2. Evil Monkey says:

    So finish your damn degree so you can get there 😀

  3. Dan R. says:

    Mark CC got his new job at Google at least in part based on his Blog.

  4. Neodecanoic says:

    I work in the engineering field, and one of our biggest problems is that people go through the interview process being dishonest about who they are – not about qualifications or experience, but about the kind of person that they are – they try to portray themselves as the kind of person they think you want.
    Aside from meeting the fundamental requirements for an engineer, the most important thing when employing a person into a highly strung design team is that his/her personality fits – reading through this post I wished that more of the people we interview had blogs, because then it would be easier to figure out if they will fit, or cause merry hell in the team!
    So yeah, while it isn’t academia, I think that in the long term if you have a blog, it can’t hurt to tell the prospective employer – it will help both of you in getting the best possible fit. And if they don’t like the way you think – you would probably have hated the job anyway.

  5. It works in the other direction too. I went for an interview once at a billion dollar internet company. While waiting in the lobby, I googled (actually, this was so long ago that I Alta Vista’d) the name of the Director who was schedule to interview.
    At a key point in the interview I mentioned that I approved of something he’d done years earlier at Apple.
    “You really do your homework!” he said.
    I then pitched him the notion that I was overqualified for the advertised job, and they needed to create a new management position, hire me into it, and then I’d supervise whomever they hired for the original job, as well as liaising with other Directors, VPs, and even the Board of Directors.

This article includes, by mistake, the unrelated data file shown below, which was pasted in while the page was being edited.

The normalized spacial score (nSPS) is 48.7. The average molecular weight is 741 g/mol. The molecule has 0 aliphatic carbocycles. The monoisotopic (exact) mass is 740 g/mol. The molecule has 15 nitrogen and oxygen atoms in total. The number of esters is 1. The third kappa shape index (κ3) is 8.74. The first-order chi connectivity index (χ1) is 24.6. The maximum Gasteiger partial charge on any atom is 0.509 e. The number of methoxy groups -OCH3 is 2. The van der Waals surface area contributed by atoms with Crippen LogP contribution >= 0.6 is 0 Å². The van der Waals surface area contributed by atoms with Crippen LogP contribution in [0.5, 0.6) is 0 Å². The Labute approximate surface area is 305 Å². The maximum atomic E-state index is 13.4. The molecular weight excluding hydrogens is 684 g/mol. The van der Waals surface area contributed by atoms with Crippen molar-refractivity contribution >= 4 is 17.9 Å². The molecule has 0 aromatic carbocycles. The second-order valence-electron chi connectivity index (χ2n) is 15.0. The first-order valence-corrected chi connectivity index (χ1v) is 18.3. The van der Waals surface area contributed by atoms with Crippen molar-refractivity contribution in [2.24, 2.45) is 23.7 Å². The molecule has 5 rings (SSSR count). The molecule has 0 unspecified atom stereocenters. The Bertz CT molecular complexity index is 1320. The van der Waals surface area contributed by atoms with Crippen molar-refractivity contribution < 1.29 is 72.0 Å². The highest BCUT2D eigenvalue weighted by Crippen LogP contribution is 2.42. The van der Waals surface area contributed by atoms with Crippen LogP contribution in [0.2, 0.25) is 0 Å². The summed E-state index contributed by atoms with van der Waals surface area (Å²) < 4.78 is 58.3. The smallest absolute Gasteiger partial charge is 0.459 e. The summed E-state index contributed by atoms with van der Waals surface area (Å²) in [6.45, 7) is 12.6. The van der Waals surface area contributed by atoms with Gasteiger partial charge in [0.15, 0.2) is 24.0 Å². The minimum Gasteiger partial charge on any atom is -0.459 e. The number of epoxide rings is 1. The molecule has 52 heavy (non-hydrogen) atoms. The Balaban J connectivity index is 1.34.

By now he was impressed enough to march us in to his boss’s office (she was a VP). I got the job.
    So I’m all in favor of online job-related processes. By the way, I’ve had my resume on my web domain for about a dozen years. It’s nice in an email to just give the URL of a CV, rather than cut & paste it in, poorly formatted, in ASCII.
    Unfortunately, I ended up as a dual report to the Director and the VP; the VP and Director battled; the VP stabbed folks in the back to become Senior VP; and so the VP prevented me from continuing to talk to all the VPs that I had been visiting. But let’s not dwell on the negatives. The Web helped me get a high-paying job — over a decade ago.
    I also link to pages of my blog and/or domain in emails to academic places where I’m applying for tenure-track positions.

  6. mollishka says:

    I figure, I know why I blog, so if someone asks me (in an interview situation, say), I’ll be able to answer honestly. Kind of like you say, if a potential employer thinks that blogging is a waste of time because it’s not research, then they probably think that lots of not-research activities are wastes of time (not good), and, personally, aren’t focussed enough on my actual output as a scientist.
    As for the Googling thing, I try to make sure that Googling my Real Name doesn’t hit my blog on anything related to “mollishka.” On the other hand, I don’t blog anonymously; it’s reeeeally easy to figure out who I am by poking around on my blog.